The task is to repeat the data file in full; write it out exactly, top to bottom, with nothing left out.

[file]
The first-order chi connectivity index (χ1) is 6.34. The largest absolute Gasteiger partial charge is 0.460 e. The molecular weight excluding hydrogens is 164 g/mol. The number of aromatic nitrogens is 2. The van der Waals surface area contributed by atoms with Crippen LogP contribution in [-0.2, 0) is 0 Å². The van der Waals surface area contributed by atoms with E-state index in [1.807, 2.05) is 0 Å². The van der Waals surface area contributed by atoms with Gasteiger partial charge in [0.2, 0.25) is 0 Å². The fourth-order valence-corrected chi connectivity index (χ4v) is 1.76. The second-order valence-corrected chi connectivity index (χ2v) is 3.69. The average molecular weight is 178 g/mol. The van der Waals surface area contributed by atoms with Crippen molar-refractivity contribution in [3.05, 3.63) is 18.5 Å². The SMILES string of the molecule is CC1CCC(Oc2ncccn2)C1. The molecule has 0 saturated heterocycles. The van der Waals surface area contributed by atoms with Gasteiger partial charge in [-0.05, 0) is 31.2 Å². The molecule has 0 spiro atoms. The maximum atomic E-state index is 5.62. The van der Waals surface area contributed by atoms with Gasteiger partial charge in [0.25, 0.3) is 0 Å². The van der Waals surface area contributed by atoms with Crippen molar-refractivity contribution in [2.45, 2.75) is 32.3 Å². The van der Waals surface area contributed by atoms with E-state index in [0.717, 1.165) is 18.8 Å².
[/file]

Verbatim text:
The first-order chi connectivity index (χ1) is 6.34. The largest absolute Gasteiger partial charge is 0.460 e. The molecular weight excluding hydrogens is 164 g/mol. The number of aromatic nitrogens is 2. The van der Waals surface area contributed by atoms with Crippen LogP contribution in [-0.2, 0) is 0 Å². The van der Waals surface area contributed by atoms with E-state index in [1.807, 2.05) is 0 Å². The van der Waals surface area contributed by atoms with Gasteiger partial charge in [0.2, 0.25) is 0 Å². The fourth-order valence-corrected chi connectivity index (χ4v) is 1.76. The second-order valence-corrected chi connectivity index (χ2v) is 3.69. The average molecular weight is 178 g/mol. The van der Waals surface area contributed by atoms with Crippen molar-refractivity contribution in [3.05, 3.63) is 18.5 Å². The SMILES string of the molecule is CC1CCC(Oc2ncccn2)C1. The molecule has 0 saturated heterocycles. The van der Waals surface area contributed by atoms with Gasteiger partial charge in [-0.05, 0) is 31.2 Å². The molecule has 0 spiro atoms. The maximum atomic E-state index is 5.62. The van der Waals surface area contributed by atoms with Gasteiger partial charge in [0.25, 0.3) is 0 Å². The van der Waals surface area contributed by atoms with Crippen molar-refractivity contribution in [2.45, 2.75) is 32.3 Å². The van der Waals surface area contributed by atoms with E-state index in [0.717, 1.165) is 18.8 Å².